Thanks for reading everyone.  I really appreciate you all taking a few minutes to check out the review.

Until next time.  Cheers.

Score:  3.45 out of 5
Grade:  B-

 
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Posted by on January 17, 2013 in Country: USA, Full Sail Brewing Co.

 

Review of Full Sail Amber

Hello everyone.  For today’s craft beer review I’m going to be trying the Full Sail Amber produced by the Full Sail Brewing Company located in Hood River, Oregon.

This will only be the third Full Sail brew that I’ve tried thus far and the other two, the Pale Ale and the IPA, were solid enough, so I’m ready to give this one a test drive.

From the website, fullsailbrewing.com, we find this commercial description of the Amber.

Anyone remember the grocery store cooler back before it turned into a kaleidoscopic fantasy world of beer options? You pretty much had two choices: Regular or Light. In 1989, when we brewed our first batch of Full Sail Amber, not only was it the first Amber ale here in Beervana (aka Oregon) — it was the first craft beer to go into a bottle. And two things became immediately apparent. It wasn’t Regular and it sure as heck wasn’t Light. Our Amber is a sweet, malty, medium-bodied ale with a spicy, floral hop finish. It’s brewed with 2-row Pale, Crystal and Chocolate malts. And we hop it with Mt. Hoods and Cascades. We’re as proud of it today as we were back in ’89. And over the years it’s earned 14 Gold Medals. Not that we’re keeping track or anything.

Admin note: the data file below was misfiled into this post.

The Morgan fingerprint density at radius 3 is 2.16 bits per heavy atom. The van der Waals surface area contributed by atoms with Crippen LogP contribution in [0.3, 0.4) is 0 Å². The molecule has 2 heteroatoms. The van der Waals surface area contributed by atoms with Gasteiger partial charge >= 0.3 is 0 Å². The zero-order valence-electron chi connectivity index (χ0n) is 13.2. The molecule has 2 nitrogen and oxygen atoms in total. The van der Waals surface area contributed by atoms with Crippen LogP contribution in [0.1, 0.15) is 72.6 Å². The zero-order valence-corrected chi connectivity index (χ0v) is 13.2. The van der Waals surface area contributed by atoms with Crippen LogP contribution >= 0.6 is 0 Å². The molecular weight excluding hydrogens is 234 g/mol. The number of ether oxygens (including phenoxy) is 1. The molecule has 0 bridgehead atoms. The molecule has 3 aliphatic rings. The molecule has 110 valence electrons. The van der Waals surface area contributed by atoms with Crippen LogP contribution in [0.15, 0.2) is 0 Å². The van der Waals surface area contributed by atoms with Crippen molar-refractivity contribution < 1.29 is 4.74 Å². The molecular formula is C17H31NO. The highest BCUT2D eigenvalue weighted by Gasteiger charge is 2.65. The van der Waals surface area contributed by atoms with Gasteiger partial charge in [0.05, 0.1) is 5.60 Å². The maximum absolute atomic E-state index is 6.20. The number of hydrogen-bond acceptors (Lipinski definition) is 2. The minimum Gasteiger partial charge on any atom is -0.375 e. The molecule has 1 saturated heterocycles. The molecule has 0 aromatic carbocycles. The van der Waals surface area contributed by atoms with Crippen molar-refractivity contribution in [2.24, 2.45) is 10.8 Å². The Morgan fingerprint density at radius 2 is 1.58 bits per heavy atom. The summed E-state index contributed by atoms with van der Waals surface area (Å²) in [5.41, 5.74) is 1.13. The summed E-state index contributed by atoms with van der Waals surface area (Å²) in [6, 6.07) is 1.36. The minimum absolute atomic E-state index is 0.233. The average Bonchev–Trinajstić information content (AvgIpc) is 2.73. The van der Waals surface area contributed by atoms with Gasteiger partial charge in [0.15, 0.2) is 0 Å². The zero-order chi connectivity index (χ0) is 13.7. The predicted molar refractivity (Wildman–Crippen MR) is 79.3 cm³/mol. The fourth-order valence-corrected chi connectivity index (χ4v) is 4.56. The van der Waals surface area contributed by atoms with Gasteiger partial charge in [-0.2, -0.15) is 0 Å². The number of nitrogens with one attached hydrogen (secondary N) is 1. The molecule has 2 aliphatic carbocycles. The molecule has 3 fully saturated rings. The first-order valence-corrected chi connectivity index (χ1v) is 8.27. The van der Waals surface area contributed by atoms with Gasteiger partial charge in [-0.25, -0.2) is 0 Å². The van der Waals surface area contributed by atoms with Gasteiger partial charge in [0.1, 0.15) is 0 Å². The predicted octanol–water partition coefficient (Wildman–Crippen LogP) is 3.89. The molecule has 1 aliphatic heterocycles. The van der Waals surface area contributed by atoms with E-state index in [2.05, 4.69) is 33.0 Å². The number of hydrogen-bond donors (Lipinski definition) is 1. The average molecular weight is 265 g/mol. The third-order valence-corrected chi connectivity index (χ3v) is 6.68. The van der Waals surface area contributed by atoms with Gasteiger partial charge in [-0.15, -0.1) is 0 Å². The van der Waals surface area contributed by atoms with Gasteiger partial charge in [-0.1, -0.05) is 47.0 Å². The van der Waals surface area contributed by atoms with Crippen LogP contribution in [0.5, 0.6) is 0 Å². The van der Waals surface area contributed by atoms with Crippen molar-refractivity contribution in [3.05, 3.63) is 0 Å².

Sounds nice enough.  Let’s pour.

This beer came in a 12 oz. bottle and it had an ABV of 5.8%.
It poured a clear amber color with some burnt orange highlights around the edges and through the middle.  The cap was slightly off white and sized very well from a fairly aggressive pour.  The texture was soft, fluffy and kind of rocky.  The retention time was pretty good and the lacing was patchy and commendable.  
The bouquet smelled of toasted grain and lightly toasted breads.  It was somewhat nutty with a bit of sweet toffee.  It also had some earthy hops, which helped create a nice, round profile.  It was well balanced and I thought it smelled pretty dang good actually. 
The flavor seemed a bit hoppier and it also seemed like the roasted grain and toasted malt were a tad more prevalent.  Some bread crust characteristics were found as well. The toffee was discovered, however it was not extremely sweet or anything.  I didn’t get any of the nuttiness in the taste, although I did gather some leafy components.  Like the fragrance, the taste was nicely balanced and pleasing.  
The mouthfeel was medium bodied.  Mostly dry, smooth and just a bit chewy.  The carbonation was of medium strength and a decent amount of flavor was left behind between gulps.